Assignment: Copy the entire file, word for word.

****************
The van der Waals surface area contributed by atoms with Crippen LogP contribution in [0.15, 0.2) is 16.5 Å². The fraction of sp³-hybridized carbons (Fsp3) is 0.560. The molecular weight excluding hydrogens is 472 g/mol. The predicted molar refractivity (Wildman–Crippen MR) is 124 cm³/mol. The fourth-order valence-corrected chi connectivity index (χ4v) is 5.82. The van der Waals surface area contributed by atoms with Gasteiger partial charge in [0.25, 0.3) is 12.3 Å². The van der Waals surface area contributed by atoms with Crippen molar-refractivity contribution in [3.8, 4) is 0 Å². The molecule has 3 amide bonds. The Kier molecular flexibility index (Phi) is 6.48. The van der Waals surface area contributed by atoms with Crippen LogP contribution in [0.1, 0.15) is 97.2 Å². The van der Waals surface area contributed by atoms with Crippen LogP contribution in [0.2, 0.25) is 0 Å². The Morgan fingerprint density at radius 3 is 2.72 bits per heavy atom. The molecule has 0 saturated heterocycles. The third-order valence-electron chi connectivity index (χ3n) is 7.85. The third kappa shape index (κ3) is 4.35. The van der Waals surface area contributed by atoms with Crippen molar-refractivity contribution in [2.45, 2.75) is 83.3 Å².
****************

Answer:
The van der Waals surface area contributed by atoms with Crippen LogP contribution in [0.15, 0.2) is 16.5 Å². The fraction of sp³-hybridized carbons (Fsp3) is 0.560. The molecular weight excluding hydrogens is 472 g/mol. The predicted molar refractivity (Wildman–Crippen MR) is 124 cm³/mol. The fourth-order valence-corrected chi connectivity index (χ4v) is 5.82. The van der Waals surface area contributed by atoms with Gasteiger partial charge in [0.25, 0.3) is 12.3 Å². The van der Waals surface area contributed by atoms with Crippen molar-refractivity contribution in [3.8, 4) is 0 Å². The molecule has 3 amide bonds. The Kier molecular flexibility index (Phi) is 6.48. The van der Waals surface area contributed by atoms with Crippen LogP contribution in [0.1, 0.15) is 97.2 Å². The van der Waals surface area contributed by atoms with Crippen LogP contribution in [0.2, 0.25) is 0 Å². The Morgan fingerprint density at radius 3 is 2.72 bits per heavy atom. The molecule has 0 saturated heterocycles. The third-order valence-electron chi connectivity index (χ3n) is 7.85. The third kappa shape index (κ3) is 4.35. The van der Waals surface area contributed by atoms with Crippen molar-refractivity contribution in [2.45, 2.75) is 83.3 Å².